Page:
Playing Hooky: The Beach is not a Place to Work


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I was NOT on vacation this week.

But I did go to the beach.  I drove two hours to spend a few days with family to celebrate my sister’s graduation from nursing school.

She lives only ten minutes from the actual beach, so…I mean, I couldn’t NOT go.

So in terms of meeting my typical work quota  last week. Didn’t happen.

I skimmed emails and stuff via my phone, but mostly I felt like I was out of the country.

And I’m so okay with that.


There was too much good stuff happening anyway. Experiences I am happy to fall a little behind at work for…

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The Pinning Ceremony.

I couldn’t miss the only time my sister would wear white tights with white shoes.


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My heart at the beach.


So I got a little behind at work. Totally worth it. Now, it’s like I’m sailing back on a salty sea air breeze.

Okay, so my mind may be a teensy bit too clear, but I’m going to take a cue from my four-year-old nephew, who one night, spent a really long time deconstructing and constructing a plain old brown box.

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 Creativity, you really can start anywhere.


Task number one—today I’m over at Kourtney Heintz’s blog, author of The Six Train to Wisconsin, talking a bit about my journey as an Indie author. I hope you can stop by! Bring cheese fries if you have ’em.

What people, places, or things are worth getting a little behind at work for to you?

Have a GREAT week!

Coleen xo


Life is Better When You Share It

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To get the full value of joy you must have someone to divide it with.
― Mark Twain


Laughter, books, smiles, knowledge–these are just some of the things that have the potential to take on a whole new level of awesomeness when you get to share them.

That’s what these amazing friends did when they shared their awards with me:

Amanda over at BornBookish.  She is a college student sharing breathtaking book covers and reviews.  Plus she has the scoop on intriguing words like xanthophobia on Word Lover Wednesdays.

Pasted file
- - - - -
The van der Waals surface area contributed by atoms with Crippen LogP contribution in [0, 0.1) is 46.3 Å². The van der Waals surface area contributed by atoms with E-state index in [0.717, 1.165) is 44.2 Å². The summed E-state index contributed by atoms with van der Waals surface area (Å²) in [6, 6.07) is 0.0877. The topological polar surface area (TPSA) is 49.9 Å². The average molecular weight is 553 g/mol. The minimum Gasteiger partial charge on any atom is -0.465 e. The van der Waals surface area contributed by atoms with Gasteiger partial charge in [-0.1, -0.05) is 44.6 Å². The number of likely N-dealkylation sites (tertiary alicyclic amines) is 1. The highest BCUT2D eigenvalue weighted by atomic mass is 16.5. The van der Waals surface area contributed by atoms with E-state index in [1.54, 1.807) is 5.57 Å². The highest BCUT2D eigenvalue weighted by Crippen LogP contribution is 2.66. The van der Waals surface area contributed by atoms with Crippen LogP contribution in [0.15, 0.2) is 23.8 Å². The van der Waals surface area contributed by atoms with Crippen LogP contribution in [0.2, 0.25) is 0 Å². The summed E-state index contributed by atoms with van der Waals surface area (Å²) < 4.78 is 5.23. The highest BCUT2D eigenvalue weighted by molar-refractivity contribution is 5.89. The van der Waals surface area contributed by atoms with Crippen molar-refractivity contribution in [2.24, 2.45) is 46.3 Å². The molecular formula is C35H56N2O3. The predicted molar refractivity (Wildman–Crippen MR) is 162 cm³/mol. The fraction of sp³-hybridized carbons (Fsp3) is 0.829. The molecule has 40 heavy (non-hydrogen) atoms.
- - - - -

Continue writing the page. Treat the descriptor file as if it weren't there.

Sophia Chang says she’s Tiger mom tested and approved–and I believe it since she’s a YA writer who has found success in acting, modeling, and singing (and graduating from Harvard), but underneath all of that is a sparkly, kind heart.

Tameri Etherton is a writer who says she wishes she was born a fairie princess.  Well, if sweet and generous are the criteria, then she already is one!

The first words that come to mind when I hear Prudence MacLeod‘s name?  Strength of spirit!  Read her posts over at her Valkyrie Rising blog and you will think so too.

Debra Kristi says she is just a girl with a story or two to tell, but take the time to read one of her Immortal Monday posts and you will see the amount of time she puts into entertaining and informing–and all with a smile.

Stop by their blogs and say Hi!


If YOU have something to share, please tell us in the comments!

Got a book or a blog you want to talk about?  Or maybe someone did something awesome for you that you want to share?

I would love to hear it.

Oh and please stop by Catherine Johnson‘s site on Tuesday–she has a special Valentine’s surprise to reveal tomorrow!

Have a happy one!

First Campaign Challenge: The Door Swung Open


Today marks the first day in Rachael Harrie’s platform building campaign!

Here is challenge #1:

Write a short story/flash fiction story in 200 words or less, excluding the title. It can be in any format, including a poem. Begin the story with the words, “The door swung open” These four words will be included in the word count. If you want to give yourself an added challenge (optional), use the same beginning words and end with the words: “the door swung shut.” (also included in the word count)

So basically it’s the writer’s version of Top Chef‘s Quickfire Challenge, and since tomorrow is the first day of school here, my head has been filled with the pictures we’ve taken of our kids every year on the first day.  It kind of turned into my theme as I wrote my challenge piece.

Here’s my poem:



The door swung open,
pushed wide by eager, chubby fingers.

They tumbled out, carrying backpacks
and smiles pressed into rounded cheeks.

Her hand rested briefly on their soft heads,
before lifting into a wave, sand falling away from her fingers.

She watched them go, the sun flickering white and gold through the trees as they disappeared around the corner.
With a deep breath, she filled her lungs with their lingering laughter and milky whispers.

She blinked.

When her eyes opened, she saw them walking back,
a longer stride, arms swinging more purposeful like the hands on a clock.

She looked up at them, the lights in her eyes reflecting on their angles,
until she saw the glimmer of what was before.
Then the door swung shut.